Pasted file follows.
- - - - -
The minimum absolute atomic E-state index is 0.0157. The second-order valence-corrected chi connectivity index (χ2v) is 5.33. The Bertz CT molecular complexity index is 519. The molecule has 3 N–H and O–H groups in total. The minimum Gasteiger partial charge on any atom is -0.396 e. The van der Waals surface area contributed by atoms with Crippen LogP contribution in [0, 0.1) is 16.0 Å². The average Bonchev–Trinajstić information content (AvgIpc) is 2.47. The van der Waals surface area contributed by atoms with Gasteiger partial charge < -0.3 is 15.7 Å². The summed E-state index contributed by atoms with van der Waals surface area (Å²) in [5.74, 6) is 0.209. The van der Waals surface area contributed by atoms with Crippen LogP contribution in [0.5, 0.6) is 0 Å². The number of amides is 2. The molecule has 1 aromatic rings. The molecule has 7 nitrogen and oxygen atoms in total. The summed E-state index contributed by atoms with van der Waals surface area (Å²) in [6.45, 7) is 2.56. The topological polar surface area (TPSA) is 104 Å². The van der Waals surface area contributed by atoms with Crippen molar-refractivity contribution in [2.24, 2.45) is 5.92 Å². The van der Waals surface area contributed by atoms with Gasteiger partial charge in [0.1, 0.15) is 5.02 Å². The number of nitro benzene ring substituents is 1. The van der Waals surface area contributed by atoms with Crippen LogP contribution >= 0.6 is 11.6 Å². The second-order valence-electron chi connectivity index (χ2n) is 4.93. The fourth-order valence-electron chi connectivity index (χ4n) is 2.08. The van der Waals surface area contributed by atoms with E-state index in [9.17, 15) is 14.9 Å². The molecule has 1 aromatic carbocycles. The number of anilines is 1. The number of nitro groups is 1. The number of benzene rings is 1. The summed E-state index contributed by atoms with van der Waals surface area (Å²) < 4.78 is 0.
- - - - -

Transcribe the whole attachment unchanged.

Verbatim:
The minimum absolute atomic E-state index is 0.0157. The second-order valence-corrected chi connectivity index (χ2v) is 5.33. The Bertz CT molecular complexity index is 519. The molecule has 3 N–H and O–H groups in total. The minimum Gasteiger partial charge on any atom is -0.396 e. The van der Waals surface area contributed by atoms with Crippen LogP contribution in [0, 0.1) is 16.0 Å². The average Bonchev–Trinajstić information content (AvgIpc) is 2.47. The van der Waals surface area contributed by atoms with Gasteiger partial charge < -0.3 is 15.7 Å². The summed E-state index contributed by atoms with van der Waals surface area (Å²) in [5.74, 6) is 0.209. The van der Waals surface area contributed by atoms with Crippen LogP contribution in [0.5, 0.6) is 0 Å². The number of amides is 2. The molecule has 1 aromatic rings. The molecule has 7 nitrogen and oxygen atoms in total. The summed E-state index contributed by atoms with van der Waals surface area (Å²) in [6.45, 7) is 2.56. The topological polar surface area (TPSA) is 104 Å². The van der Waals surface area contributed by atoms with Crippen molar-refractivity contribution in [2.24, 2.45) is 5.92 Å². The van der Waals surface area contributed by atoms with Gasteiger partial charge in [0.1, 0.15) is 5.02 Å². The number of nitro benzene ring substituents is 1. The van der Waals surface area contributed by atoms with Crippen LogP contribution >= 0.6 is 11.6 Å². The second-order valence-electron chi connectivity index (χ2n) is 4.93. The fourth-order valence-electron chi connectivity index (χ4n) is 2.08. The van der Waals surface area contributed by atoms with E-state index in [9.17, 15) is 14.9 Å². The molecule has 1 aromatic carbocycles. The number of anilines is 1. The number of nitro groups is 1. The number of benzene rings is 1. The summed E-state index contributed by atoms with van der Waals surface area (Å²) < 4.78 is 0.